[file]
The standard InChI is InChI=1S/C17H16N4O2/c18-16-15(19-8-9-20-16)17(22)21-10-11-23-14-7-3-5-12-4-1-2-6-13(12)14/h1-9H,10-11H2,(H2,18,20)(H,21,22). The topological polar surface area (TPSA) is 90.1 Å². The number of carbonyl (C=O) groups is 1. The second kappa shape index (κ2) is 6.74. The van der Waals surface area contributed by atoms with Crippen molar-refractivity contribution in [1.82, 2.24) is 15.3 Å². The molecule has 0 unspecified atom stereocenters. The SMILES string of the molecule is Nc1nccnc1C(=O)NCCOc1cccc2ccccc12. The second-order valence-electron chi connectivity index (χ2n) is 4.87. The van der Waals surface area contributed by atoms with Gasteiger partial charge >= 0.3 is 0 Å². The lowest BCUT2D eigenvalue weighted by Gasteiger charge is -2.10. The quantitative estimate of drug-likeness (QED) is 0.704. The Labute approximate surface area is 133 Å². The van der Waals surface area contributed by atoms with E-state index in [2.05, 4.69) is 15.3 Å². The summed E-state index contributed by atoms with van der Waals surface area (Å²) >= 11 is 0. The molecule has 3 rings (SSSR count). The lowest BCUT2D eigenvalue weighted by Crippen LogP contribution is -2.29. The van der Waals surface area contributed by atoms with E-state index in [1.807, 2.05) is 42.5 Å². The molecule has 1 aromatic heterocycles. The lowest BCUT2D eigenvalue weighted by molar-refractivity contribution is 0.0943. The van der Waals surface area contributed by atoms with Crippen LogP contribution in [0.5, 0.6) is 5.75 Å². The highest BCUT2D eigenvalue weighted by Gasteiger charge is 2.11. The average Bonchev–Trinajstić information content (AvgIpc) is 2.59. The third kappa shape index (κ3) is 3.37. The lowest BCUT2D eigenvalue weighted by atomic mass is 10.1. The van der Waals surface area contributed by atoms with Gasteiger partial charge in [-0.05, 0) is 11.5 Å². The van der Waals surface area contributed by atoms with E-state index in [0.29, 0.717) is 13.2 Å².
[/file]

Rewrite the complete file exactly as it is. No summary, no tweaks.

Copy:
The standard InChI is InChI=1S/C17H16N4O2/c18-16-15(19-8-9-20-16)17(22)21-10-11-23-14-7-3-5-12-4-1-2-6-13(12)14/h1-9H,10-11H2,(H2,18,20)(H,21,22). The topological polar surface area (TPSA) is 90.1 Å². The number of carbonyl (C=O) groups is 1. The second kappa shape index (κ2) is 6.74. The van der Waals surface area contributed by atoms with Crippen molar-refractivity contribution in [1.82, 2.24) is 15.3 Å². The molecule has 0 unspecified atom stereocenters. The SMILES string of the molecule is Nc1nccnc1C(=O)NCCOc1cccc2ccccc12. The second-order valence-electron chi connectivity index (χ2n) is 4.87. The van der Waals surface area contributed by atoms with Gasteiger partial charge >= 0.3 is 0 Å². The lowest BCUT2D eigenvalue weighted by Gasteiger charge is -2.10. The quantitative estimate of drug-likeness (QED) is 0.704. The Labute approximate surface area is 133 Å². The van der Waals surface area contributed by atoms with E-state index in [2.05, 4.69) is 15.3 Å². The summed E-state index contributed by atoms with van der Waals surface area (Å²) >= 11 is 0. The molecule has 3 rings (SSSR count). The lowest BCUT2D eigenvalue weighted by Crippen LogP contribution is -2.29. The van der Waals surface area contributed by atoms with E-state index in [1.807, 2.05) is 42.5 Å². The molecule has 1 aromatic heterocycles. The lowest BCUT2D eigenvalue weighted by molar-refractivity contribution is 0.0943. The van der Waals surface area contributed by atoms with Crippen LogP contribution in [0.5, 0.6) is 5.75 Å². The highest BCUT2D eigenvalue weighted by Gasteiger charge is 2.11. The average Bonchev–Trinajstić information content (AvgIpc) is 2.59. The third kappa shape index (κ3) is 3.37. The lowest BCUT2D eigenvalue weighted by atomic mass is 10.1. The van der Waals surface area contributed by atoms with Gasteiger partial charge in [-0.05, 0) is 11.5 Å². The van der Waals surface area contributed by atoms with E-state index in [0.29, 0.717) is 13.2 Å².